_______ and _______ decided to make a movie about ________________.

They chose this because ________________________.

Unfortunately, they soon realized that _______________________.

Their hopes dashed, they decided to _____________________ instead.


Step 2: Between sets of the long daily workout you consistently do–or just during a commercial break–skim the completed scripts and pick the one that would be easiest for your students to understand in the target language.

Step 3: Translate the easiest completed script into the target language.

Step 4: Create a simple slideshow that adds the sentences from the translated script one at a time. Add some sweet pictures if you feel like it. I often start by projecting a pertinent picture and talking about with students before revealing the first line.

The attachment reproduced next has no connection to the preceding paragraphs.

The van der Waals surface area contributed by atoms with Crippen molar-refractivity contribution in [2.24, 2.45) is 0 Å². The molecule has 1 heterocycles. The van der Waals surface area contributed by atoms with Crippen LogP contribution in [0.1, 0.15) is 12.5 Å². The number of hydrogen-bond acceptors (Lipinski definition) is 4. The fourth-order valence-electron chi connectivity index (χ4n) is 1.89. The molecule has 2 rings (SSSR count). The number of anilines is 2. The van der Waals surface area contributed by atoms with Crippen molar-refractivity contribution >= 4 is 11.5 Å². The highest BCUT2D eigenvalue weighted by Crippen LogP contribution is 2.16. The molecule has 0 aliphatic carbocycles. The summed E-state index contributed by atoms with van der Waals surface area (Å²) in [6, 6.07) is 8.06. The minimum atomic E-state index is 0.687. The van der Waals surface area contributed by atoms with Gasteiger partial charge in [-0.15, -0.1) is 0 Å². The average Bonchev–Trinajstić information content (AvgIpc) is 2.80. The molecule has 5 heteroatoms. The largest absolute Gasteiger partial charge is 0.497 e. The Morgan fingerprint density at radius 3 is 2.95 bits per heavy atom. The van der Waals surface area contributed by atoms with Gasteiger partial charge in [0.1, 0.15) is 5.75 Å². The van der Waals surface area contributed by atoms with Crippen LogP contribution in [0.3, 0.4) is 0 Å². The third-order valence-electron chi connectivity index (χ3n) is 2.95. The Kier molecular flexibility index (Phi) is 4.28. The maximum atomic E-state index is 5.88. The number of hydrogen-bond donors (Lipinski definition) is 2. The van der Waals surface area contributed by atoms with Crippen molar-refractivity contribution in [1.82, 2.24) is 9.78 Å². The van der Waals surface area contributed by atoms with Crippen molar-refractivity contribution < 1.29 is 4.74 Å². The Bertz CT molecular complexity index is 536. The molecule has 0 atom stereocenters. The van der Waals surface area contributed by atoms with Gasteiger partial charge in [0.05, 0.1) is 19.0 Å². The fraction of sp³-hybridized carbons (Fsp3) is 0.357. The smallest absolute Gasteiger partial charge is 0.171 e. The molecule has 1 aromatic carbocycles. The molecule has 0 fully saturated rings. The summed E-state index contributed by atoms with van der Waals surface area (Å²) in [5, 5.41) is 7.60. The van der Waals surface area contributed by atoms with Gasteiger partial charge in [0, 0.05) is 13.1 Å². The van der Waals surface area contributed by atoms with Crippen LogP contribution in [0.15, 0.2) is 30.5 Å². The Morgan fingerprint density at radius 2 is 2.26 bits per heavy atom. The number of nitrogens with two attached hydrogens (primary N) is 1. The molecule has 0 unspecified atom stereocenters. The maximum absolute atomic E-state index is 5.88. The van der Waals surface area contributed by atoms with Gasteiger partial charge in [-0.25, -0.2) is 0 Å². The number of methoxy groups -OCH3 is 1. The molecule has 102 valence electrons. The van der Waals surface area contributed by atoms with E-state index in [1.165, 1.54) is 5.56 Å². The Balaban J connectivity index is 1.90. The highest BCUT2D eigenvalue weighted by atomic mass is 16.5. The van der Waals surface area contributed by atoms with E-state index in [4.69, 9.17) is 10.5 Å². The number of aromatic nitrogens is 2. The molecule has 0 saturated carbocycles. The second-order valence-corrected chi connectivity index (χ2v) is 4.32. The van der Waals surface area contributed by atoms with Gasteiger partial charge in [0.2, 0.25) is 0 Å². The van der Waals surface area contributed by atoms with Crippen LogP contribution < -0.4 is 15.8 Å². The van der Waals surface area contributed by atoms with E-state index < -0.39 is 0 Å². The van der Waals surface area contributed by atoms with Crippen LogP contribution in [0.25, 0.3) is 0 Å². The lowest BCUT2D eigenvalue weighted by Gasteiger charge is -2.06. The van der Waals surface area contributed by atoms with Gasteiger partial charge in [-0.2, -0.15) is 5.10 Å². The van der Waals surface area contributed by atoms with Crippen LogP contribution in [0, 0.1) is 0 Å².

Step 5: In class, reveal the sentences one at a time, pausing to establish meaning when necessary, Circle, have the class invent extra details, ask the 6 questions, or do whatever else you like to do with stories. Follow up on the same day or another day with post-reading activities, retells, or timed writes.

Step 6: Repeat Steps 3-5 whenever you want (ideally pretty often) using the next-easiest script you collected, and so on.

That’s it.


Here’s why these Quirky Scripts are so amazing:

  • They’re short. It’s pretty much impossible for students to lose attention.
  • They’re short. Creating the target language version goes really fast.
  • They’re short. You can do a lot with the day’s script or you can just use it as a warmup or transition once students have gotten really used to a particular script outline.